Recent developments in landslide studies: probabilistic methods. State-of-the-art-report - Session VII (a)
IV International Symposium on Landslides, Sept. 16-21, 1984, Toronto, Canada (ISL 1984): 209-228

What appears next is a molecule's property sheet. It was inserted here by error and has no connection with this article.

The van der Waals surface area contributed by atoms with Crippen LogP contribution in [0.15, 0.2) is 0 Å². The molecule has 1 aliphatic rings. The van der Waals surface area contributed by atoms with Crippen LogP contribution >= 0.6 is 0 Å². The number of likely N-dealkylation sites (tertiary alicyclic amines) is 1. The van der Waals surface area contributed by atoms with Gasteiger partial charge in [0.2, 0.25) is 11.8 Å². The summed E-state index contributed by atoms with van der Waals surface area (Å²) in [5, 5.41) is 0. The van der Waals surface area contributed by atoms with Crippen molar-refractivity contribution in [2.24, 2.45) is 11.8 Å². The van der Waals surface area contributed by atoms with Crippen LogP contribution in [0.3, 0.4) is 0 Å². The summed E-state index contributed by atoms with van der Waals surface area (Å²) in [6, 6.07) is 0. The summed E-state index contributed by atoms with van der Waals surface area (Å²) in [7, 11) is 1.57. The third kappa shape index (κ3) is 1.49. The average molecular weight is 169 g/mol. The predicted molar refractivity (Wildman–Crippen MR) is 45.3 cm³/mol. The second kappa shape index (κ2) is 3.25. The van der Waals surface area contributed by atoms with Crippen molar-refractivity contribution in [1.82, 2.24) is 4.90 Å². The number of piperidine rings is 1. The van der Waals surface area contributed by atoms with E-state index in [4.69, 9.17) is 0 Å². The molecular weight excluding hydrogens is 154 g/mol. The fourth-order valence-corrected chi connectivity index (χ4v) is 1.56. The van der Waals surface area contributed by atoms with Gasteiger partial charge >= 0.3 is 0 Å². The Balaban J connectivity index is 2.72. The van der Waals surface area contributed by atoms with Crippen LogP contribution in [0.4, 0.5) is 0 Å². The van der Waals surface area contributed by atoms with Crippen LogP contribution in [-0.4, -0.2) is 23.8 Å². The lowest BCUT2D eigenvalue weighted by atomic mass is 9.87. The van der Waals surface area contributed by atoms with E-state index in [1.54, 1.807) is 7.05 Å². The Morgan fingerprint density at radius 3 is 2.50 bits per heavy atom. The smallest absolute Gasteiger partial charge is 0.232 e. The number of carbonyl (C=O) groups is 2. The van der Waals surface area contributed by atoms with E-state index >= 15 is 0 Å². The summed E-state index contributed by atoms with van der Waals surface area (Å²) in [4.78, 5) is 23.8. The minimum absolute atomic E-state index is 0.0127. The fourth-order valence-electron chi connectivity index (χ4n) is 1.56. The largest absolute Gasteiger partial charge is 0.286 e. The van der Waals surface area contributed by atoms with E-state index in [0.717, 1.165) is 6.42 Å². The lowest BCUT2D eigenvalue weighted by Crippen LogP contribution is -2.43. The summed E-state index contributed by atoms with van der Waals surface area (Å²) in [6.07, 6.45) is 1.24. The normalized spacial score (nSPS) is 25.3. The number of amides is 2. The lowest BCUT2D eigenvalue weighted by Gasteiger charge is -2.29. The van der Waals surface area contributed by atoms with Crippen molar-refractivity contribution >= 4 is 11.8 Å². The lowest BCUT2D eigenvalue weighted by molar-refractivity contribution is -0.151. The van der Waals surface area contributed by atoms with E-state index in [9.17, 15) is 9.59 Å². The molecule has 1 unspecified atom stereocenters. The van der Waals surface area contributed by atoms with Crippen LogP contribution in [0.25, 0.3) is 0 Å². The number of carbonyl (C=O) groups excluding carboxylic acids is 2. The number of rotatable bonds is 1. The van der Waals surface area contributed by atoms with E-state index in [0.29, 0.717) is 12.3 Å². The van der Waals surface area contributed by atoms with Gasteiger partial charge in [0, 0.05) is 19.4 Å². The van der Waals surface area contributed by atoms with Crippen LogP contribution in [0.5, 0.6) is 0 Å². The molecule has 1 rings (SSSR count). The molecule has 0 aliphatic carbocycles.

Considering the purpose and place of analysis in the study of slopes and landslides, it is fruitful to examine the recent trend towards probabilistic approaches. In this state-of-the-art paper basic definitions and methodology are reviewed and attention is then given to the modelling of soil variability within a probabilistic framework and its implications. Probabilistic approaches complement conventional deterministic studies and the advantages of these approaches are discussed in this paper. Reference is made to the methodology for predicting the most probable extent of failure of embankments and natural slopes, the modelling of slip surface propagation and progressive failure which is a consequence of the strain-softening nature of earth materials. The potential use of available techniques for predicting the likelihood of successive failure is discussed. Recent work on updating risk and reliability under static and seismic loads and on predicting failure due to rainfall is also reviewed. Different calculation techniques namely Monte Carlo simulation, Taylor series method and Rosenblueth method are compared. Finally attention is given to the role of probabalistic methods in decision making and to the limitations of probabilistic methods.